Plaintiff filed this action pro se alleging that he was subjected to a hostile working environment and unequal terms and conditions of employment because of his race and in retaliation for opposing defendant's discriminatory employment practices. He also contends that he was he was terminated for complaining about defendant's discriminatory practices.
Defendant has filed a motion for summary judgment. For the reasons stated below, the motion is denied.*fn1
Plaintiff was employed as a service manager with defendant from July 7, 2003 until October 10, 2003. Plaintiff contends that he was subjected to a racially hostile environment, where his managers, as well as other employees and customers, made racially offensive jokes and used racially derogatory terms. He further contends that white employees received their uniforms sooner than black employees did and that black employees were required to use the restroom available to customers while white employees were permitted to use a different restroom that remained locked. Plaintiff further states that he complained about the managers and employees smoking in nonsmoking areas. Plaintiff asserts that he was terminated after he complained to the Corporate Office concerning the racially hostile environment. Defendant states that plaintiff was terminated for not having a valid driver's license.
"Title VII prohibits an employer from discriminating against any employee 'because he has opposed any practice made an unlawful employment practice by this subchapter, or because [she] has made a charge ... under this subchapter.' 42 U.S.C. § 2000e-3(a). A prima facie case of retaliation discrimination requires a showing that plaintiff engaged in conduct protected by Title VII and suffered an adverse employment action that was 'causally linked to the protected conduct.'" Tenkku v. Normandy Bank 348 F.3d 737, 742 (8th Cir. 2003)(citation omitted)
The evidence demonstrates that plaintiff complained of a racially hostile environment. Very shortly thereafter he was terminated. Defendant contends that plaintiff cannot establish that the termination was causally linked to the complaints and that he was terminated for not having a valid driver's license.
The Court cannot agree that plaintiff has failed to establish a prima facie case of retaliation. Defendant does not dispute that plaintiff complained of a racially hostile environment. There is a factual dispute as to the reason for plaintiff's termination.
The Court cannot find that the evidence supports defendant's assertion that plaintiff was terminated for not having a valid driver's license. Plaintiff admits that he was told that was the reason for the termination, but he disputes that it was the true reason. He states that the day before the termination, he had received a favorable evaluation, and was told that he could not get a pay raise until after he got his license. Plaintiff thought he had a valid drivers license when he applied for the position with defendant. The record is unclear as to the requirements for the position, and plaintiff contends that being required to drive a company vehicle was not part of his job description.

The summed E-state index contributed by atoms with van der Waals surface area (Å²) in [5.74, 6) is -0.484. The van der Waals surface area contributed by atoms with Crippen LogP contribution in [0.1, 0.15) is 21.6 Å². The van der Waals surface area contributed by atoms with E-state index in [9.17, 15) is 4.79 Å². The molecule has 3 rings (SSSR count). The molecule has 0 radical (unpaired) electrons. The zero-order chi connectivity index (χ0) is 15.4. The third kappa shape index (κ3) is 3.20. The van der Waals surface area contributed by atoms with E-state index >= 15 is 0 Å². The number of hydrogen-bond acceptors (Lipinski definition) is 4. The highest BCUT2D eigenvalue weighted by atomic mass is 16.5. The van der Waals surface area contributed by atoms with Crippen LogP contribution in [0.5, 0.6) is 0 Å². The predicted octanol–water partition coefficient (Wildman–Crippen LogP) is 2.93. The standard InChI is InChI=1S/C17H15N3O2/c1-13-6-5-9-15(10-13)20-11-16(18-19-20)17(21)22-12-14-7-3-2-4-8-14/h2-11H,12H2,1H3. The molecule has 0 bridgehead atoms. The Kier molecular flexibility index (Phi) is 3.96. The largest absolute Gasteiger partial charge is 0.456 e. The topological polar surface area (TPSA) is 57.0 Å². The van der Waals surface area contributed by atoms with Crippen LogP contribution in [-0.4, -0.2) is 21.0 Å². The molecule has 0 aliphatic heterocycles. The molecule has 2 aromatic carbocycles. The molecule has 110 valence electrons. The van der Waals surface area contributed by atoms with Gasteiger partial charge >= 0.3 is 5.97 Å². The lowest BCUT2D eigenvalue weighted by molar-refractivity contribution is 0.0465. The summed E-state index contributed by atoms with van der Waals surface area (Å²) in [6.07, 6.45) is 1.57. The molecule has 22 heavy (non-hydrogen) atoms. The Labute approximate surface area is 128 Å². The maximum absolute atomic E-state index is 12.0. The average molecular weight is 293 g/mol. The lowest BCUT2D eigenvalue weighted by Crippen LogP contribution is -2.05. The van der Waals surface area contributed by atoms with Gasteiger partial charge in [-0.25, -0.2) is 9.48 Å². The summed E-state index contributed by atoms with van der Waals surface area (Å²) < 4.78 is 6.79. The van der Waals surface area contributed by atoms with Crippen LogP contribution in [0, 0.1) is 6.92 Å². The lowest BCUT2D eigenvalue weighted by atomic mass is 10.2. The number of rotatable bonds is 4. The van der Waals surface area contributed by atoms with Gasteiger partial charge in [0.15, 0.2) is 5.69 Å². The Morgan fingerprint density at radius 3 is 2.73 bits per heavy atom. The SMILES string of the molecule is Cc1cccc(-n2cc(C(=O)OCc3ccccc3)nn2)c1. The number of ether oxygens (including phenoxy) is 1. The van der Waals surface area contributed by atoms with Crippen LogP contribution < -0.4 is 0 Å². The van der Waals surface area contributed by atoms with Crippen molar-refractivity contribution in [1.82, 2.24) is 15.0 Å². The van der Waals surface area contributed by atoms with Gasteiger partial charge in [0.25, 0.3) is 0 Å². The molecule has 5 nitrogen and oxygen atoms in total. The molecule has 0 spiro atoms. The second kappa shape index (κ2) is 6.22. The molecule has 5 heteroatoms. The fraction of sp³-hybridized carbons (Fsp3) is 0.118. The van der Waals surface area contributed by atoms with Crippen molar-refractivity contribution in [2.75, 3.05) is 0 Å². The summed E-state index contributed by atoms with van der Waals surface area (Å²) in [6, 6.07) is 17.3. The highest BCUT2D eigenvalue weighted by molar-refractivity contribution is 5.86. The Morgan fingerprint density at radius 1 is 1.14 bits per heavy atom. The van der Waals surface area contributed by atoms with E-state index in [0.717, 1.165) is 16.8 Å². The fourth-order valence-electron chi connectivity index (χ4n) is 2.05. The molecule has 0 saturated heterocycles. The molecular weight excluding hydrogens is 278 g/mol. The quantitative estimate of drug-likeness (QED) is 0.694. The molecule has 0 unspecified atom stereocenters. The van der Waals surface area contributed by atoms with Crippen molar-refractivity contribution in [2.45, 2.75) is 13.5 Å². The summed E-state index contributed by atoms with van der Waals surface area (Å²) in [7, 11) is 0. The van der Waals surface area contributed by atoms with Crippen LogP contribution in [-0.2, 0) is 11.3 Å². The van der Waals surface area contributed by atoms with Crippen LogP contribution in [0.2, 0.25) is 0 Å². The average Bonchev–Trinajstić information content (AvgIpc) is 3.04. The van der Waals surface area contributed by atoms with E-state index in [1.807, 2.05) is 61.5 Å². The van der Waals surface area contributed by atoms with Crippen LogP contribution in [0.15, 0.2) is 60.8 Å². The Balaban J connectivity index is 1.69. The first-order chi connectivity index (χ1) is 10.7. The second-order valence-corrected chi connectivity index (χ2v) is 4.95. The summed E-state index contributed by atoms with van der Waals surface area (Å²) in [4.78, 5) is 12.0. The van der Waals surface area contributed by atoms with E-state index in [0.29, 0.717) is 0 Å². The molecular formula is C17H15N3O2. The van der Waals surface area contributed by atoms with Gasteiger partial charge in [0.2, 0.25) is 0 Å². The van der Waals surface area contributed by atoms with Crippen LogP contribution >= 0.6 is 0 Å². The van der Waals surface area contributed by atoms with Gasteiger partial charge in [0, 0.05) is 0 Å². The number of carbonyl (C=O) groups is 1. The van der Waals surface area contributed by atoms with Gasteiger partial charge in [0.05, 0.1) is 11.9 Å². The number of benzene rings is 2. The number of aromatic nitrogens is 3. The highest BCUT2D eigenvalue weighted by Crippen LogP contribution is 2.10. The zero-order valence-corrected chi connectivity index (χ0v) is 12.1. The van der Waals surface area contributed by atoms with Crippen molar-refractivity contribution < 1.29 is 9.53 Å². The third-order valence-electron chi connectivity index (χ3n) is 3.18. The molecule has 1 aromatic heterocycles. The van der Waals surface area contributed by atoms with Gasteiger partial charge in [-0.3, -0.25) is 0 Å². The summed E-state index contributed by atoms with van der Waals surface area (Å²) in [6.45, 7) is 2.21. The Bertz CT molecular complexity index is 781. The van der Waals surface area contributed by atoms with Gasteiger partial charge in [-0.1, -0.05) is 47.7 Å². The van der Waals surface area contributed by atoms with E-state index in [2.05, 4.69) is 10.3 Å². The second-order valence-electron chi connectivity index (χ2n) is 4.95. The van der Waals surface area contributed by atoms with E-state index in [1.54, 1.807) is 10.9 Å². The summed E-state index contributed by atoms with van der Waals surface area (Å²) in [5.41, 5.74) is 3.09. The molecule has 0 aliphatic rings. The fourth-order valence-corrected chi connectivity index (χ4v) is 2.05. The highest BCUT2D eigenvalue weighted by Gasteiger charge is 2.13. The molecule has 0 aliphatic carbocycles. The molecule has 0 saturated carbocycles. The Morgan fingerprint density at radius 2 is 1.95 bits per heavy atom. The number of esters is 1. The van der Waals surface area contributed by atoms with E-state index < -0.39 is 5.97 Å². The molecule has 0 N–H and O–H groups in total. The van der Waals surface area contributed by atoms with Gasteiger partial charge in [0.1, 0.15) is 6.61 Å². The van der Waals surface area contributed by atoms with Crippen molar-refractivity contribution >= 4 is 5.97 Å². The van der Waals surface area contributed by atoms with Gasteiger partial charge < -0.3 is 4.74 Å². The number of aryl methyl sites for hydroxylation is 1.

Thus, the Court finds that defendant is not entitled to summary judgment on plaintiff's retaliation claim.
Plaintiff also brings a claim for a racially hostile environment. "To be actionable under Title VII, the work environment must have been both objectively and subjectively offensive. To decide whether a work environment is objectively offensive, that is, one which a reasonable person would find hostile or abusive, we examine all the circumstances, including the frequency of the discriminatory conduct, its severity, whether it is physically threatening or humiliating or a mere offensive utterance, and whether the conduct unreasonably interfered with the employee's work performance. To constitute an objectively offensive work environment, the discriminatory conduct must be so severe or pervasive that it alters the conditions of the plaintiff's employment. A hostile work environment exists when the workplace is dominated by racial slurs, but not when the offensive conduct consists of offhand comments and isolated incidents." Bainbridge v. Loffredo Gardens, Inc., 378 F.3d 756, 759 (8th Cir. 2004) (citation omitted)
Defendant contends that plaintiff cannot establish that the conduct complained of was so severe or pervasive that it altered the conditions of plaintiff's employment. The Court cannot agree. Plaintiff has alleged, and has submitted the statements of others, that racially offensive jokes and racial slurs were frequent and common occurrences, that management participated in these offensive comments, and that management condoned such comments by customers. The Court cannot find that the remarks were sporadic or isolated. Furthermore, plaintiff contends that black employees were subjected to discriminatory treatment, including delayed receipt of uniforms and denial of access to a bathroom. Additionally, plaintiff alleges that a black customer was overcharged.
In sum, the Court finds that there is a genuine issue of material fact as to whether the racial harassment was severe or pervasive enough to affect a condition of plaintiff's employment. See Williams v. ConAgra Poultry Co., 378 F. 3d 790, 795 (8th Cir. 2004).
Thus, the motion for summary judgment is denied.
Defendant has filed a motion in limine. It seeks to exclude evidence of other black employees receiving their uniforms later, incidents where black employees were forced to keep their shop area clean, and incidents where black customers were charged higher labor rates than whites for having their cars repaired . While it is true that plaintiff does not have standing to sue on behalf of other employees or customers, the Court cannot find that the evidence is irrelevant. See Id. at 794 (evidence of widespread toleration of racial harassment and disparate treatment condoned by management ...